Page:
Yesterday, Secretary Kerry testified at the Senate Foreign Relations Committee on the importance of a treaty that will help open the world for the millions of disabled Americans wanting to serve and work overseas as well as study and travel abroad. The Convention on the Rights of Persons with Disabilities, or the Disabilities Treaty, reinforces American leadership on disability rights and is good for the United States -- both for American citizens and for U.S. businesses.
Ratification of the Disabilities Treaty will provide an integral tool for the United States to promote the advancement of human rights for all people -- human rights that I have defended throughout my career in the Foreign Service. When the United States signed the Americans with Disabilities Act (ADA) into law in 1990, this bipartisan measure set the gold-standard for disability inclusion for other nations. Our Special Advisor for International Disability Rights Judith Heumann and American diplomats around the world work tirelessly to extend these rights to people in all nations. Ratification would allow us to work more closely with other countries to help them develop laws and practices like ours. It will help ensure that Americans with disabilities can enjoy the same protections, access, and opportunities they do at home.
Like the ADA, the Disabilities Treaty is about equality of treatment, independent-living and non-discrimination. The United States is committed to the realization of human rights and fundamental freedoms for all people. This includes approximately 5.5 million veterans with disabilities and wounded warriors, over 54 million disabled Americans, and over one billion disabled people worldwide.
After all, people with disabilities have the same rights as all people to non-discrimination, access, inclusion, and full participation in society. And yet, the rights of disabled people are often violated due to prejudice and discrimination. For instance, it is estimated by UNESCO that 90 percent of children with disabilities do not attend school in developing countries. Tragically, many disabled children are killed at birth because of their disability. And basic physical access is still a dream for disabled people in many countries. The list goes on, and we can do more to extend rights and protections for disabled people.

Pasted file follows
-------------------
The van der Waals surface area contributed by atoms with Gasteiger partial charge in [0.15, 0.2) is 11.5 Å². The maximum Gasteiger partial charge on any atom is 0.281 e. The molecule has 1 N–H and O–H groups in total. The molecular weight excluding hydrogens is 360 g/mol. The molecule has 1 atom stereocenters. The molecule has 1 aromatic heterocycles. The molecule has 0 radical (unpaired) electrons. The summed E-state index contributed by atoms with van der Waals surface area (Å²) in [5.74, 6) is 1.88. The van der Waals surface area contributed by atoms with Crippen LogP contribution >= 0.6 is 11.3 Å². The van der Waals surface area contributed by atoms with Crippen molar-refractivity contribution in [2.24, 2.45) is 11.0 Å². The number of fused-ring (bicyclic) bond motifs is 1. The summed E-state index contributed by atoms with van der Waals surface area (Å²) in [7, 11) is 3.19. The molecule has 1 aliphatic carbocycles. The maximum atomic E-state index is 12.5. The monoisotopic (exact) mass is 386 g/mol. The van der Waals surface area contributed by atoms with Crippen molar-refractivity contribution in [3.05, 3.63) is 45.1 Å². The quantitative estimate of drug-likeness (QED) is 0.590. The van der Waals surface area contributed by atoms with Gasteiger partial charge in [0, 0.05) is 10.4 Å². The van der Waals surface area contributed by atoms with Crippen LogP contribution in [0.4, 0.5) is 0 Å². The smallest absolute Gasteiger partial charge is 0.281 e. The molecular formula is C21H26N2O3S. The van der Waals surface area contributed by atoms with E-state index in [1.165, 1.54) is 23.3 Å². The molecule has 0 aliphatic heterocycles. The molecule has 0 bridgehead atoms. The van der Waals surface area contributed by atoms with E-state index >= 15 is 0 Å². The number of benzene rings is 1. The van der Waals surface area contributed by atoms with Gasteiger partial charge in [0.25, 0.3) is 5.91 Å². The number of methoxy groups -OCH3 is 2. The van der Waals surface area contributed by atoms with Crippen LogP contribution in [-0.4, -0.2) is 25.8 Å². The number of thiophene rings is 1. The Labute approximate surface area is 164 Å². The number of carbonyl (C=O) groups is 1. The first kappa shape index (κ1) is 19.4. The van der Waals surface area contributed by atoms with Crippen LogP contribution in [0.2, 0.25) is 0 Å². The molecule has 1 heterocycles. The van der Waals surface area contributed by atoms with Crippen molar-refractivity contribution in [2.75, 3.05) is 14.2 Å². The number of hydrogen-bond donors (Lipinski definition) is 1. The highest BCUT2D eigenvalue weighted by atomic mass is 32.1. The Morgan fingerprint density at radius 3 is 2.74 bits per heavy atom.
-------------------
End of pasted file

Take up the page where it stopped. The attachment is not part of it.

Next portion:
Remaining on the outside of the Disabilities Treaty has consequences. As Secretary Kerry noted in his testimony yesterday, we have no opportunity to speak when the 138 parties to the Treaty convene. He explained, “When other countries come together to discuss issues like education, accessibility, and employment standards for people with disabilities, areas where the United States has developed the greatest expertise, we’ve been excluded because we’re not a party to the treaty. And the bottom line is that when we’re not there, other countries with a different and unfortunately often a lower standard, a lower threshold, wind up filling the void.”
Ratification just makes sense. Good human rights practice is good for business, and joining the Disabilities Treaty is good for American businesses. It would create new markets for innovative American products, and create economic opportunities by promoting accessibility and a level playing field for American businesses and hardworking people with disabilities. That’s why business groups like the U.S. Chamber of Commerce, which represents the interests of over three million businesses and organizations of every size, sector, and region, supports ratification. Increasing opportunities for all Americans, are also why over 800 non-governmental organizations advocate for ratification of the Disabilities Treaty.
Ratifying the Disabilities Treaty carries forward the legacy of American leadership on disability rights, and promotes core American values, including nondiscrimination, inclusion, accessibility, and human dignity.
For more on the Disabilities Treaty, visit www.state.gov/disabilitiestreaty.
About the Author: Uzra Zeya serves as Acting Assistant Secretary of State for the Bureau of Democracy, Human Rights, and Labor.